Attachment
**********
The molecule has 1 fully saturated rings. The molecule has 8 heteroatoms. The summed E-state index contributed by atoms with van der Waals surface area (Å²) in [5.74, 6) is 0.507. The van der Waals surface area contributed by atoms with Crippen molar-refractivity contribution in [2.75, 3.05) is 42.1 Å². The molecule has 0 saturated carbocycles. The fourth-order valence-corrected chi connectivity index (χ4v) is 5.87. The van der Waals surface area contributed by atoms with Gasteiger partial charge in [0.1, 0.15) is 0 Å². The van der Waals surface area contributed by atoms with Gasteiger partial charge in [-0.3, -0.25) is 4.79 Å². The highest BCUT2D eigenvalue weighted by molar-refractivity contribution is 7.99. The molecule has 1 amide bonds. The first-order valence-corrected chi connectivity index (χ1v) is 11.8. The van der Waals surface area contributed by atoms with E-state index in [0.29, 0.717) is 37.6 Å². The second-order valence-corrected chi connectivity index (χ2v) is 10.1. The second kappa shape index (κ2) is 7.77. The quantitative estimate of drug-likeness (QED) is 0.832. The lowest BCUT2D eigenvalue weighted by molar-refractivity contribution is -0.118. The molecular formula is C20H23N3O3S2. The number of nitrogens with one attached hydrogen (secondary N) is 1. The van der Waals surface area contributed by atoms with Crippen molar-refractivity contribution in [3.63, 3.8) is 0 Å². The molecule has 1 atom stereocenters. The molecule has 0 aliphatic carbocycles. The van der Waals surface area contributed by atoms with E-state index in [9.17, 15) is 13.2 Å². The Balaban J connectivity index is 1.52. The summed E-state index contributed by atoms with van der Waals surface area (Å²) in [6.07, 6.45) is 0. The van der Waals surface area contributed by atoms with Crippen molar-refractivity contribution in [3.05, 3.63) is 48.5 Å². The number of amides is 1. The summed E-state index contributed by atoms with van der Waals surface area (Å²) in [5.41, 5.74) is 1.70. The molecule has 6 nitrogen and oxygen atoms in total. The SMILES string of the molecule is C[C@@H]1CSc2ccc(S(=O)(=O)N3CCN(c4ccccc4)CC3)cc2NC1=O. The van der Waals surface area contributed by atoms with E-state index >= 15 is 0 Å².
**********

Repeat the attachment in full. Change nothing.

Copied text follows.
The molecule has 1 fully saturated rings. The molecule has 8 heteroatoms. The summed E-state index contributed by atoms with van der Waals surface area (Å²) in [5.74, 6) is 0.507. The van der Waals surface area contributed by atoms with Crippen molar-refractivity contribution in [2.75, 3.05) is 42.1 Å². The molecule has 0 saturated carbocycles. The fourth-order valence-corrected chi connectivity index (χ4v) is 5.87. The van der Waals surface area contributed by atoms with Gasteiger partial charge in [0.1, 0.15) is 0 Å². The van der Waals surface area contributed by atoms with Gasteiger partial charge in [-0.3, -0.25) is 4.79 Å². The highest BCUT2D eigenvalue weighted by molar-refractivity contribution is 7.99. The molecule has 1 amide bonds. The first-order valence-corrected chi connectivity index (χ1v) is 11.8. The van der Waals surface area contributed by atoms with E-state index in [0.29, 0.717) is 37.6 Å². The second-order valence-corrected chi connectivity index (χ2v) is 10.1. The second kappa shape index (κ2) is 7.77. The quantitative estimate of drug-likeness (QED) is 0.832. The lowest BCUT2D eigenvalue weighted by molar-refractivity contribution is -0.118. The molecular formula is C20H23N3O3S2. The number of nitrogens with one attached hydrogen (secondary N) is 1. The van der Waals surface area contributed by atoms with Crippen molar-refractivity contribution in [3.63, 3.8) is 0 Å². The molecule has 1 atom stereocenters. The molecule has 0 aliphatic carbocycles. The van der Waals surface area contributed by atoms with E-state index in [9.17, 15) is 13.2 Å². The Balaban J connectivity index is 1.52. The summed E-state index contributed by atoms with van der Waals surface area (Å²) in [6.07, 6.45) is 0. The van der Waals surface area contributed by atoms with Crippen molar-refractivity contribution in [3.05, 3.63) is 48.5 Å². The number of amides is 1. The summed E-state index contributed by atoms with van der Waals surface area (Å²) in [5.41, 5.74) is 1.70. The molecule has 6 nitrogen and oxygen atoms in total. The SMILES string of the molecule is C[C@@H]1CSc2ccc(S(=O)(=O)N3CCN(c4ccccc4)CC3)cc2NC1=O. The van der Waals surface area contributed by atoms with E-state index >= 15 is 0 Å².